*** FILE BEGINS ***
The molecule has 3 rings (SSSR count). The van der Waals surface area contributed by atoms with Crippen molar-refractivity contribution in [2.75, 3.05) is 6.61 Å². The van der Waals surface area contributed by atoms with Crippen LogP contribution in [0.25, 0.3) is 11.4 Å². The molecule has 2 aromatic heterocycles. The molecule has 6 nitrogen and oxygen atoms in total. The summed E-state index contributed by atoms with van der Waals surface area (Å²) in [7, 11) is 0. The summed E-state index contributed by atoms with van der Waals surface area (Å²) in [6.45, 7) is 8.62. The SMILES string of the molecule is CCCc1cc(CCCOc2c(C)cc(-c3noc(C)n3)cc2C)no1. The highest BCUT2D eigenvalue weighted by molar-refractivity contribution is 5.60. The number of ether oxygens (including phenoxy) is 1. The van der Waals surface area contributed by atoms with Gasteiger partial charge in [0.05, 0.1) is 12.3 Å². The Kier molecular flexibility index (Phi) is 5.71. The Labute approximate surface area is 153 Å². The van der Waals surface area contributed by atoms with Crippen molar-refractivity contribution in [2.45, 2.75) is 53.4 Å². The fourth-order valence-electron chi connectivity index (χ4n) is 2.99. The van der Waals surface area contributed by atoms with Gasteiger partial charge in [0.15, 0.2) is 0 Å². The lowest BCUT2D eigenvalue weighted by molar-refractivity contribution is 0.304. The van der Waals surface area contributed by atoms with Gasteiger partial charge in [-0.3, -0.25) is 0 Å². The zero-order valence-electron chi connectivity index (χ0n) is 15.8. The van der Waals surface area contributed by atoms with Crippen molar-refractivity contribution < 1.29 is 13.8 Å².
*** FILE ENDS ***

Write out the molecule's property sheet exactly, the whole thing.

The molecule has 3 rings (SSSR count). The van der Waals surface area contributed by atoms with Crippen molar-refractivity contribution in [2.75, 3.05) is 6.61 Å². The van der Waals surface area contributed by atoms with Crippen LogP contribution in [0.25, 0.3) is 11.4 Å². The molecule has 2 aromatic heterocycles. The molecule has 6 nitrogen and oxygen atoms in total. The summed E-state index contributed by atoms with van der Waals surface area (Å²) in [7, 11) is 0. The summed E-state index contributed by atoms with van der Waals surface area (Å²) in [6.45, 7) is 8.62. The SMILES string of the molecule is CCCc1cc(CCCOc2c(C)cc(-c3noc(C)n3)cc2C)no1. The highest BCUT2D eigenvalue weighted by molar-refractivity contribution is 5.60. The number of ether oxygens (including phenoxy) is 1. The van der Waals surface area contributed by atoms with Gasteiger partial charge in [0.05, 0.1) is 12.3 Å². The Kier molecular flexibility index (Phi) is 5.71. The Labute approximate surface area is 153 Å². The van der Waals surface area contributed by atoms with Crippen molar-refractivity contribution in [2.45, 2.75) is 53.4 Å². The fourth-order valence-electron chi connectivity index (χ4n) is 2.99. The van der Waals surface area contributed by atoms with Gasteiger partial charge in [0.15, 0.2) is 0 Å². The lowest BCUT2D eigenvalue weighted by molar-refractivity contribution is 0.304. The van der Waals surface area contributed by atoms with Gasteiger partial charge in [-0.3, -0.25) is 0 Å². The zero-order valence-electron chi connectivity index (χ0n) is 15.8. The van der Waals surface area contributed by atoms with Crippen molar-refractivity contribution < 1.29 is 13.8 Å².